Bacon and Sausage everywhere!! After the processing of the pigs, it is always bacon and sausage time. With each of the 8 bellies weighing about 9 lbs and about 100 lbs of ground pork, we were in for a busy weekend.
We started by curing the bellies with a traditional salt, sugar, molasses and herb dry rub for 7 days. On day 3 of the cure, we drained the liquid that had been purged and re-rubbed with more cure. Using salt as a cure allows us to NOT use pink salt ( sodium nitrite/nitrate).
After day 7, we smoked the bacon with apple, pecan and cherry wood and froze the whole bellies and were ready to slice!
Once it was frozen, we sliced and packaged the bacon…maybe we ate a bit too. I’ll never tell!
Homemade bacon from organically raised pigs is so different from store-bought bacon. It’s flavor is so concentrated that you really only need to eat a few slices to get your fill. Even the most carnivorous of folks get their fill after a few pieces.
There is something so amazingly cool about making/growing your own food. Actually it is not all that difficult and mainly requires a time commitment. There are plenty of folks out there that do it and work a full-time job outside the home..it is entirely possible to do, if you really want to. 🙂
The sausage…it really is the stuff that dreams are made of! Last year we went to a different butcher and for some unknown reason, the ground pork that we got wasn’t the best as it had hard chunks in it…gross sounding, I know. The really unfortunate part was that we didn’t realize until it was too late and we had made 100 lbs of sausage with it and sent it off to our family and friends. 😦 We always taste test the sausage before we stuff it, but didn’t find anything odd in the samples that we tried. That was last year…this year a different butcher and AMAZING Sausage! We played around with maple syrup in the sausage, but found that it often burned when cooked, as pure sugar will. I was poking around Amazon and found this maple syrup powder and thought we’d give it a whirl.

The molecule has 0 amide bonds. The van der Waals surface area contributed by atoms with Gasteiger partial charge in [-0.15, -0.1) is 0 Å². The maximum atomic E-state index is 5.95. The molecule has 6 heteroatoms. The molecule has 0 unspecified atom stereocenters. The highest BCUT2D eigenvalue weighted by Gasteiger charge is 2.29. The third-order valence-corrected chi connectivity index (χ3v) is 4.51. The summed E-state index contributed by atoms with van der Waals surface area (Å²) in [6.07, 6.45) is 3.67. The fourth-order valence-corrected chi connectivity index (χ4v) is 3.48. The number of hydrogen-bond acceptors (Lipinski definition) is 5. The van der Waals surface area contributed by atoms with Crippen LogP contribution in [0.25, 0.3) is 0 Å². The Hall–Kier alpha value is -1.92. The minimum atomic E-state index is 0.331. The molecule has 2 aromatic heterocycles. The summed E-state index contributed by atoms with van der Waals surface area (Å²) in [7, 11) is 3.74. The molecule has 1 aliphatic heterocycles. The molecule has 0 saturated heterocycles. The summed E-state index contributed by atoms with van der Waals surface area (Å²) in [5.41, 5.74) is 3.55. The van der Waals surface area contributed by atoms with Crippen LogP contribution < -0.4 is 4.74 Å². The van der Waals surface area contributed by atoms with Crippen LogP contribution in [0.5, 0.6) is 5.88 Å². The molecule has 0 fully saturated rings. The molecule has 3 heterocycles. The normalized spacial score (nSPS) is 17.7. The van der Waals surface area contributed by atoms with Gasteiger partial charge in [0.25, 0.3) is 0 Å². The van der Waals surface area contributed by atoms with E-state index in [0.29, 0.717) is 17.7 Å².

The stuff is amazing and was perfect for our maple breakfast sausage!! We used quite a bit to get the flavor that we were looking for. It turned out so yummy! One word of caution..it is a very fine powder so it will get everywhere if spilled or mixed to fast.
We also made an italian sausage, neither sweet nor spicy…just in the middle and oh so yummy with fresh garlic, rosemary, fennel and other spices!!
For the past 2 years of sausage and bacon making, we look at each other and say “we are not doing this again next year!” I am not going to lie…it’s a lot to add to our plate, especially this year. But, when we get the feedback from those who eat it and want to order again already for next year…it all seems worth it!
There is a really great feeling that happens when feeding those you care about great, wholesome food.
**sigh** I do love doing this. 🙂
Ps…I wanted to add a picture of us making the sausage…but I couldn’t seem to take one that wasn’t terribly phallic. 😉